Artificial holes (300mm pipe) 3mm 2mm 4mm 1mm
TABLE I: Test results
Fig. 5: Root mean square deviation from the ground truth
(a) 3D mesh of the pipe without colour
(b) 3D wire frame of the pipe
(c) Pipe 3D profile with defects heat map
(d) 3D mesh view with embedded real colour
(e) Side view of the defects heat map
(f) Detailed mesh wire of the heat map
Fig. 6: 3D scan results
Fig. 7: The robot scanning a corroded metal pipe. Red laser projection has been used instead of the IR laser for image demonstration purposes.

Iii-C Scanning corroded pipe samples

After validating the sensors and testing the accuracy, several corroded pipe samples were used to test the entire system. Among them are corroded cast iron pipes with visible corrosion pits. Fig. 7 shows an example of performing a laser profiling in a corroded 600mm metal pipe. The scan results are presented from Fig. 5(a) to Fig. 5(f) and the defects are highlighted and presented from Fig. 5(c) to Fig. 5(f). Shades of red colour has been applied to the surface defects according to the corroded depth. The 3D profiling was able to map corrosion pits with an accuracy level of 2mm for 600mm pipe, which was verified through spot measurements. Fig. 5(f) shows a magnified portion of the wire frame with highlighted corrosion pits and their depth heat-map. The proposed laser profiling system shows the ability to identify and quantify the depth of corrosion pits which can be a very useful parameter for carrying out maintenance. Fig. 5(d) shows the RGB-D colour map with visual information for qualitative assessment of colour mapping. Fig. 5(b) shows the wire mesh of the RGB colour mapped 3D mesh.

Fig. 8: Artificial defects placed on the pipe for accuracy tests

Iii-D Real-time performance

Fig. 9 shows the real-time 3D point cloud generation in ROS RVIZ for a pipe with liner defects and joints. The hardware performance in combination with the optimized algorithms and parallel processing ROS nodes; the system is capable of processing the image frames without any lag (30 frames/second rate). In the prototype system with a 30 fps camera the robot needs to travel 0.2m per minute to acquire 1mm accuracy along the pipe axis. Higher speeds contributes to lower accuracies however, wouldn’t affect the real-time system performance. Table II presents system’s performance for different point cloud resolutions.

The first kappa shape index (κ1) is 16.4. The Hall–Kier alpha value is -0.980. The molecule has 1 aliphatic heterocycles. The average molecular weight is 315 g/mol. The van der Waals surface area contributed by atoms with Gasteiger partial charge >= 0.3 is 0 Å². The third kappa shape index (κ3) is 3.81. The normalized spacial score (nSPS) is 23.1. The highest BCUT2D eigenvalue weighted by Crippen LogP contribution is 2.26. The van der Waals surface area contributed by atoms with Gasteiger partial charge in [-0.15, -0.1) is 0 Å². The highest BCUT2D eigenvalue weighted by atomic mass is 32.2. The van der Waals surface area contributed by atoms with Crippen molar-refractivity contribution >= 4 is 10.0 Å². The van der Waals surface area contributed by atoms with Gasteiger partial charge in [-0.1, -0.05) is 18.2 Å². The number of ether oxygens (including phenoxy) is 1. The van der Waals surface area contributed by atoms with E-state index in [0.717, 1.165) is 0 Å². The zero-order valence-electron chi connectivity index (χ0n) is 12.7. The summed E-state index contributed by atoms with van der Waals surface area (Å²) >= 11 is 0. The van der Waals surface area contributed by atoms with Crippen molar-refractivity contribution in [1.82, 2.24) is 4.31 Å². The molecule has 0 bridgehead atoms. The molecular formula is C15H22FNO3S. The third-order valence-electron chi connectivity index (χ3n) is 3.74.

Fig. 9: A real-time visualization of the pipe scan in 3D
Points per frame Frame rate (fps)
1000 60
3000 30
6000 10
TABLE II: System performance

Iv Conclusion

In summary, this paper proposed a 3D laser profiling in pipelines using stereo vision and structured IR laser light. The performance and the accuracy of the proposed system have been improved considerably by employing image processing algorithms such as stereo mapping, ray casting, and RGB depth mapping in a processing pipeline. The system is capable of generating an accurate 3D point cloud of the internal surface of the pipe in real-time. The accuracy of the proposed system is validated on controlled pipe samples. Finally, the tests were carried out by scanning corroded pipe samples to identify defects. Further research is planned to improve the localization of the robot where it is planned to deploy on real pipeline to test its performance and accuracy.


This publication is an outcome from the project “Development of sensor suites and robotic deployment strategies for condition assessment of concrete sewer walls” funded by the Sydney Water Corporation.